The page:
Published On: Thu, Oct 29th, 2020

Interest rates: Britons lose out on millions through savings accounts this year | Personal Finance | Finance


Britons have been affected in droves by the ongoing financial crisis, however many have used the lockdown period to increase their savings goals. Some 73 percent of individuals used lockdown as their chance to put more money aside due to a lack of spending. This arose from a number of reasons, including no longer having to commute, making lunch at home, and staying home more. 

But a report from Atom Bank also showed many Britons are ultimately missing out despite bumper levels of saving. 

Half of savers asked said they are putting their spare cash into an instant savings account to access this money when they need to.

Indeed, for many, this may be a sensible decision, given the changing financial circumstances of individuals.

However, despite active savings choices, Britons are missing out on millions, the report said, due to poor savings returns.

READ MORE: Retirement: How Britons can secure a mortgage in later life

In recent weeks, a number of central bank policymakers have expressed support for negative interest rates as a measure which could potentially boost the economy.

However, BoE governor Andrew Bailey has insisted the measure is merely “in the toolbox” with no imminent plans for its use. 

Mark Mullen, CEO of Atom Bank, commented on the situation being faced by many Britons.

He said: “Banks have been taking customers for granted for years. Lockdown has simply brought this into sharper focus.

“Brits have saved millions with little return for their efforts, while some of the UK’s biggest banks even pressed ahead with upping overdraft rates to an absurd 40 percent flat fee.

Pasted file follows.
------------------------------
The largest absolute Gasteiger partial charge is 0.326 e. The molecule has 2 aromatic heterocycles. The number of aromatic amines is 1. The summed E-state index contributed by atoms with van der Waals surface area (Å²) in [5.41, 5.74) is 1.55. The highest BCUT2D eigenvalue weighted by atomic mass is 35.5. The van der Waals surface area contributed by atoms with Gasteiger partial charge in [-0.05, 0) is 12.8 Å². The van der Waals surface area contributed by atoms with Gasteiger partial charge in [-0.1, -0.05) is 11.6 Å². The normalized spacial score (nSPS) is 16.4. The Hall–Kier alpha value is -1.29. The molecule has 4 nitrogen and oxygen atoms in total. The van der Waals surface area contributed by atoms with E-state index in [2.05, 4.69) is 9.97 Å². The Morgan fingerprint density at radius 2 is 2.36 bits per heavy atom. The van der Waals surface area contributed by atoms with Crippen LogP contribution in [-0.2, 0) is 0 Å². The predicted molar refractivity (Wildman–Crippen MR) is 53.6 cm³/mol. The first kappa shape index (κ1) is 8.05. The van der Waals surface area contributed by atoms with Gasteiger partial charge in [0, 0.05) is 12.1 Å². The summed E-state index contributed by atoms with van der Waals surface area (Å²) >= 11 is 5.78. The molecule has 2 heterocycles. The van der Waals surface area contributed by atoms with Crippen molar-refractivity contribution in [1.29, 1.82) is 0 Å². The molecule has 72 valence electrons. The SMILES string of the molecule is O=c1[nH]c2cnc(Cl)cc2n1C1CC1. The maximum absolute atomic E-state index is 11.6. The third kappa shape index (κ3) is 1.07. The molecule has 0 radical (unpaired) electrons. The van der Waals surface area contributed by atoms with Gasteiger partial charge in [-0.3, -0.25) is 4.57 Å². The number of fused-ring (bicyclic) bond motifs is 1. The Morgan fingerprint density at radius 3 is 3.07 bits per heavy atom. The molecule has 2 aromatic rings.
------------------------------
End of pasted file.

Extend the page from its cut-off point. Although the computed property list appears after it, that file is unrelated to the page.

“For too long, it’s been the norm to offer customers shockingly low interest rates. 

“People are even stockpiling cash in their homes, rather than in a bank account, which shows just how little they think they’ll gain by trusting the big six with their money.

“The borrower should get a great deal from the bank – whether to buy their home or sustain and grow their business – but so should the saver.

“It’s time to shine a light on the behaviour of big banks and to do the right thing by our customers.”

Despite a poor return on savings, which may understandably dissuade savers from putting money away, a bank or building society remains the key place to safeguard funds.

This is because the Financial Service Compensation Scheme (FSCS) insures funds up to £85,000 should the worst happen.

But the limit is applicable per financial institution, so Britons should check if they have multiple accounts with the same banking group. 

For those who do wish to continue to grow their savings, looking around for the best rates is key.

This may involve abandoning bank loyalty to search for the best option to suit a person’s circumstances.



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